“It” is a great movie, but a frustrating adaptation. If you’ve read Stephen King’s “It,” you’re less likely to enjoy director Andrés Muschietti’s vision, who previously adapted the horror picture “Mama,” a film from which he shamelessly and disappointingly pilfers creature design. It’s perhaps possible that “It” is simply unadaptable. Besides “The Stand,” there is no King book that is as defined by its excess and the strength that excess lends. Muschietti’s adaptation certainly doesn’t shy away from that ambition (at least not to the extent of the 1990 ABC miniseries—an abominable, hideously lit piece of trash, rescued from deserved obscurity by Tim Curry’s fantastic vaudeville and drag-tinged turn as Pennywise the Dancing Clown), but it also doesn’t fully embrace it. As a piece of translation, “It” seems like a fundamental misunderstanding of its source material, a missed opportunity, and the closest thing we’ll likely get to the terror, sadness, and love that makes King’s novel such a brilliant and aching piece of horror fiction.
“It” defies easy summary, despite its often iconic imagery and gleeful nostalgia. The novel (which the film has decided to bisect and release in two parts) tells the story of the Losers Club—first as children, then as adults—doing battle with a cosmic, fear-eating entity in the fictional town of Derry, Maine. It is a shape-shifting remnant of an old unknown pocket of the universe, a Lovecraftian terror whose true form its human victims cannot even comprehend (the closest viewers and readers ever get is glowing orange orbs known as “The Deadlights”). This is some deeply geeky, intensely weird shit.
Its favorite form (as a lure for its child victims) is a clown known as Pennywise, who is described as looking like a mix of Ronald McDonald and Bozo. Played by Bill Skarsgård, Pennywise is reimagined in this adaptation as a sort of strange, gothic, openly demonic murder clown. That is to say, the redesign completely misses the point of who (or what) Pennywise is. This is not necessarily the fault of Skarsgård, who injects his performance with a manic and infectious menace. However, while Curry recognized that he was portraying a sort of seductress in clown form, it feels like Skarsgård is being directed to make Pennywise the Joker by way of a wolf. This is frustrating for both narrative and historical reasons. On the former front, it makes the decision of Georgie Denbrough (the younger brother of the protagonist Bill and It’s first onscreen victim) to chat with the sewer-dwelling Pennywise long enough that It has a chance to rip the eight-year-old’s arm off kind of baffling. Clowns are creepy. Clowns in sewers are creepy. Monster demon clowns in sewers are not the kind of thing anyone, no matter how young or dumb, is going to engage with. Historically, it also blatantly rejects why King decided to imagine his cosmic monster as a clown.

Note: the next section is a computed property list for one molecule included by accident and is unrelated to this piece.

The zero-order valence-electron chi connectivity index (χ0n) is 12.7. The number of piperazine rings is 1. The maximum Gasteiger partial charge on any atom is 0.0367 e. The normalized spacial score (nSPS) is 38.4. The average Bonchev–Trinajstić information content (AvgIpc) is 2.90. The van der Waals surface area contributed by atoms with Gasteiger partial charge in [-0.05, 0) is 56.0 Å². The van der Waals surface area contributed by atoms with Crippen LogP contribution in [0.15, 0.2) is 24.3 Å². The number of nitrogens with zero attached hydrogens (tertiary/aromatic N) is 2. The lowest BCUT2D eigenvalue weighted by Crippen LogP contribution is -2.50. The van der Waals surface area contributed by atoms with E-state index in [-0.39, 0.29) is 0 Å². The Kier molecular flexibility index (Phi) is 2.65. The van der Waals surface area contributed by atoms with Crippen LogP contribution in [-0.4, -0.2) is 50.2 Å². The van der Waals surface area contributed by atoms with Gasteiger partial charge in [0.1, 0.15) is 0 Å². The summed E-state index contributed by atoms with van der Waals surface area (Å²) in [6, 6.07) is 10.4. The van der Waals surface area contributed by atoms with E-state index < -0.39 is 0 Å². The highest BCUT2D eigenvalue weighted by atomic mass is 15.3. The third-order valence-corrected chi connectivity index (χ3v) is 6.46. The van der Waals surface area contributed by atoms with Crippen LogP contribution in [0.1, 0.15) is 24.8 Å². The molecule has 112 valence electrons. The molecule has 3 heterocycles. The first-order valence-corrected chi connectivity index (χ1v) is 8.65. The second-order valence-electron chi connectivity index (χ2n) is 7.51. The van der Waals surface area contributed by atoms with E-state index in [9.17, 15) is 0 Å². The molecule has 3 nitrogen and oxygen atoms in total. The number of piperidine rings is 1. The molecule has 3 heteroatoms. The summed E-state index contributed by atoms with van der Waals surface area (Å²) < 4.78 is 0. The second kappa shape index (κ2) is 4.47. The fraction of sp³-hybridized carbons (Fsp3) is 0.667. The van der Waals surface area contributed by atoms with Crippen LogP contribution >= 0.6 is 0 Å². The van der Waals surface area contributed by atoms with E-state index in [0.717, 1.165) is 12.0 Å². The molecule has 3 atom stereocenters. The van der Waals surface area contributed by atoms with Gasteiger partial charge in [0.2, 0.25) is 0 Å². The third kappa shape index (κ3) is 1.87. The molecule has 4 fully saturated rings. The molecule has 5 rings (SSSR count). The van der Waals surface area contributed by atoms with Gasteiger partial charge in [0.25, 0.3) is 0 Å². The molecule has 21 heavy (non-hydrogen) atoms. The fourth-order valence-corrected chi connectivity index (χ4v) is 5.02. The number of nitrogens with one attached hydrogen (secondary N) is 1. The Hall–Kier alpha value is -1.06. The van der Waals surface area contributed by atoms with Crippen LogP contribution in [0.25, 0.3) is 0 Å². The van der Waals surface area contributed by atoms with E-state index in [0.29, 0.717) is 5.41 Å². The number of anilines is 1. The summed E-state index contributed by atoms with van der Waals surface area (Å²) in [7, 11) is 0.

“It” was published in 1986, eight years after John Wayne Gacy’s spree of rape and murder ended. Gacy famously had a side gig as a party clown, and the horrific idea that the same goofy character you invite to your child’s birthday to entertain him and his friends might be quite literally getting off to the idea of slicing and dicing your kid was lurid and disturbing enough to cement itself in the public imagination. King seized on this and intensified it, making that killer clown into an actual god. Making Pennywise into an obvious monster deflates the horror of the Gacy myth. This clown would never get invited to a birthday party.